Moscow’s military is adapting and learning during the Ukraine conflict, the American army’s chief of staff has acknowledged Russian President Vladimir Putin visits the Uralvagonzavod, the country’s largest producer of tanks, in Nizhny Tagil. © Sputnik / Ramil Sitdikov

Russia should not be underestimated as its military has shown the ability to adapt and the country has expanded its industrial base amid the conflict with Ukraine, US Army Chief of Staff General Randy George has said.

George, who is the highest-ranking military officer in the Department of the Army, shared his assessment on Tuesday during a forum hosted by the Washington-based Defense Writers Group.

Russian forces “are adapting and they are learning” amid the fighting with the Ukrainian military, he said. The chief of staff highlighted Russia’s advances in drones, loitering munitions, and electronic warfare.

“Don’t underestimate your enemy. That’s never a good place to start,” George stressed, admitting that Moscow has “done very well by pumping money and energy into [its] industrial base.”

Fellow high-profile guests at the event included Christine Wormuth, secretary of the US Army, who acknowledged that Russia has proved capable of regenerating its industrial base, despite the sanctions imposed by the West.

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Wormuth also insisted the Pentagon has learned a significant amount from the fighting between Moscow and Kiev.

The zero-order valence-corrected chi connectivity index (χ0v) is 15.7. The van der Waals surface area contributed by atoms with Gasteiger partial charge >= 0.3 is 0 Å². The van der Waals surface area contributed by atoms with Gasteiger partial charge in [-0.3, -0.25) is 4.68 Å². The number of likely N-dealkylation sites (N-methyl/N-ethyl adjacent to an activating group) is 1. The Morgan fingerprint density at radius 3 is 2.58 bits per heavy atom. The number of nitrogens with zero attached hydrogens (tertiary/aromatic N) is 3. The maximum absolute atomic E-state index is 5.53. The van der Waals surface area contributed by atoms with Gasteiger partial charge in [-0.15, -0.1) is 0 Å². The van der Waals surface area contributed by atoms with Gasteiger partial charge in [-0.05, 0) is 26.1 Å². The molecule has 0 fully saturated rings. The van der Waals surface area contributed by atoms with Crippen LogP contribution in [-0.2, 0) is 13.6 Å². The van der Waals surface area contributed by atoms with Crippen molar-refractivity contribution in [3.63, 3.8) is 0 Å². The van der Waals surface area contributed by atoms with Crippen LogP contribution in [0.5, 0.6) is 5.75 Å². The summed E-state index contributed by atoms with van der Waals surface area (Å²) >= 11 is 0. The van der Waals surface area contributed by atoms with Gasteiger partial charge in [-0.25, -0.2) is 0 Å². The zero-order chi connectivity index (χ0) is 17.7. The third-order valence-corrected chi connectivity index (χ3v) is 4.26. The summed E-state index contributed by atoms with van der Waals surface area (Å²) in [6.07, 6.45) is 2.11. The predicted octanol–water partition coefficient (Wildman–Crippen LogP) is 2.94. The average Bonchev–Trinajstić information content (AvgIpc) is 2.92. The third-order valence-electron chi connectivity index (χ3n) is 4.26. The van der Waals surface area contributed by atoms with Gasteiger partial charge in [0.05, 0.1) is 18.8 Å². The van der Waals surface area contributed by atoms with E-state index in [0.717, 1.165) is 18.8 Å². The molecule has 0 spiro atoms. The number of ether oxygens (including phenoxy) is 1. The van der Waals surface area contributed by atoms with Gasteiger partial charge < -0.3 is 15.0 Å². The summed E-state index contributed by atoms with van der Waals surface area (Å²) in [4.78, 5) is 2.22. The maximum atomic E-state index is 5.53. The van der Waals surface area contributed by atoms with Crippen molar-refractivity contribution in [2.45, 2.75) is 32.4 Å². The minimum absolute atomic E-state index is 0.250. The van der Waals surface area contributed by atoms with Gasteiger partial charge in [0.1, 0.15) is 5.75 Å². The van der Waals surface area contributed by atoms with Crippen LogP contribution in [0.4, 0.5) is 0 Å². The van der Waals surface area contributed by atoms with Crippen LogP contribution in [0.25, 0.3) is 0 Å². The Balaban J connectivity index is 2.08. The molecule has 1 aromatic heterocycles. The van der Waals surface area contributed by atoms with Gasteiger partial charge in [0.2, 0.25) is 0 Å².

“We’re moving away from counterterrorism and counterinsurgency; we want to be postured for large-scale combat operations,” she stated.

In order to increase efficiency, the size of the US Army will be reduced by 24,000 positions or almost 5% by 2029, decreasing from 494,000 to 470,000 troops, the US Army secretary announced.

Russian President Vladimir Putin said earlier this month that the production of weapons and ammunition in the country is going at a “very good, high pace,” with the forces fighting Ukraine steadily receiving the arms they need in terms of quality and quantity.

Defense industry employees “work hard at their plants and, if necessary, go directly to the combat zone… making appropriate adjustments [to the hardware there],” Putin stated, describing it as “true heroism.”

Citing an unnamed Estonian official, the New York Times reported in September that Russian ammunition production was seven times higher than that of the US and EU combined.

Last week, a Ukrainian battery commander told the Kyiv Independent that ammunition supplies to Russian forces were “running smoothly” as they were mostly firing shells produced in 2022 and 2023. (RT)